Stinging nettle dye: Capturing that spring green

With spring now here in earnest, everything is being crowned with an amazing flush of fresh green growth. For those of us who love the natural world and revel in being outdoors, one of the greatest pleasures is drawing an ever expanding array of resources from what we see around us. The realisation that much of what we can own, eat and utilise has the ability to come from the environments we know and the area we call home is a special one.

In this time of plenty I thought it would be good to put to use that ever abundant plant the stinging nettle. I have had this project in mind for some time and like many others, it’s been on the back burner for far too long! With the active, and sometimes messy, lifestyle I lead, white is really not a good colour for my clothes – mainly because they will not remain white for more than a couple of hours. I did however pick up a couple of linen shirts from charity shops last year which should work very nicely as light, breathable summer shirts for the woods, providing I can tone them down from their current ‘Daz’ white.

My solution is simple. collect a load of young nettles and put them to work in capturing that amazing spring colour. For those of you now with the image of a thousand little nettles plants marching along singing “we’re painting the roses red” you might be a slightly disappointed!

[Small patch of the humble stinging nettle (Urtica dioica) in my back garden] 

To create a simple dye using nettles it is a case of collecting a couple of good sized bags of the whole young plants and stripping off all the leaves into an old container – a washing up bowl is ideal. Now it’s time to add a small splash of water and liberate those leaves of their rich juices.

[Using my beetle as a nettle masher]

This equated to coarsely shredding the leaves with gloved hands and then taking my fire wood mallet and mashing them into oblivion leaving me  with a rich, dark green liquid.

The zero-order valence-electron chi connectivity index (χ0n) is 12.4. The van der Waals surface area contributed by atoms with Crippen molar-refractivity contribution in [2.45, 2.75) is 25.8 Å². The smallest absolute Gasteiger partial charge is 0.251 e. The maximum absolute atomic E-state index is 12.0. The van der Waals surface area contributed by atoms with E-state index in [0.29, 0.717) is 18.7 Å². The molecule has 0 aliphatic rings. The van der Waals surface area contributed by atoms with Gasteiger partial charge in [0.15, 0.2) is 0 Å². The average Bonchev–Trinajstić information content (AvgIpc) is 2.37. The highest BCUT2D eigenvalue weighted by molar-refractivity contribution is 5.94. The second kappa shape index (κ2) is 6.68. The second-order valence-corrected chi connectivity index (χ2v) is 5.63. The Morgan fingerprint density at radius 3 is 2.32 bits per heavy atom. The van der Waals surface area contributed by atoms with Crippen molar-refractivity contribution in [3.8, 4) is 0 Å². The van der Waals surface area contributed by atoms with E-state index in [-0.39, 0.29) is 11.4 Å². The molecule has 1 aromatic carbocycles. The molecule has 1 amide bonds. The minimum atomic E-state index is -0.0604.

[The rich green liquid being liberated]

Once you have a good quantity of liquid, carefully strain out as many of the crushed nettles as you can until you end up with a clear dye which is ready for your garment. For those of you wishing to have a go at this, natural fibres work best in relation to accepting or ‘taking’ the dye. Even still, many natural dyes will not give you the WOW of those synthetic tablet dyes you can buy, though there is something in-keeping about the subtlety natural dyes when out in the woods and knowing that it came from the environment around you.

Once you have a relatively lump free dye solution it is time to get your item soaking. Make sure that the item of clothing is clean and ready to go as any dirt or unwashed stains my impede the dye taking. Once you are ready, simply sink your clothing and stir it around in the solution making sure that it is all thoroughly saturated with the dye.

To ensure that you get an even dye on your clothes regularly mix your item during its soak time, with longer soak times giving a stronger colour in the end result.

So far my shirt has started to take a good, even colour but has not yet reached the tone i’m after. I also intend to experiment with fixatives to attempt to lock in the natural colour and increase how bright the dye turns the shirt.
I will update you all in the coming days on how this turns out and my thoughts on the whole process.

 

Danny Hodgson
Full time instructor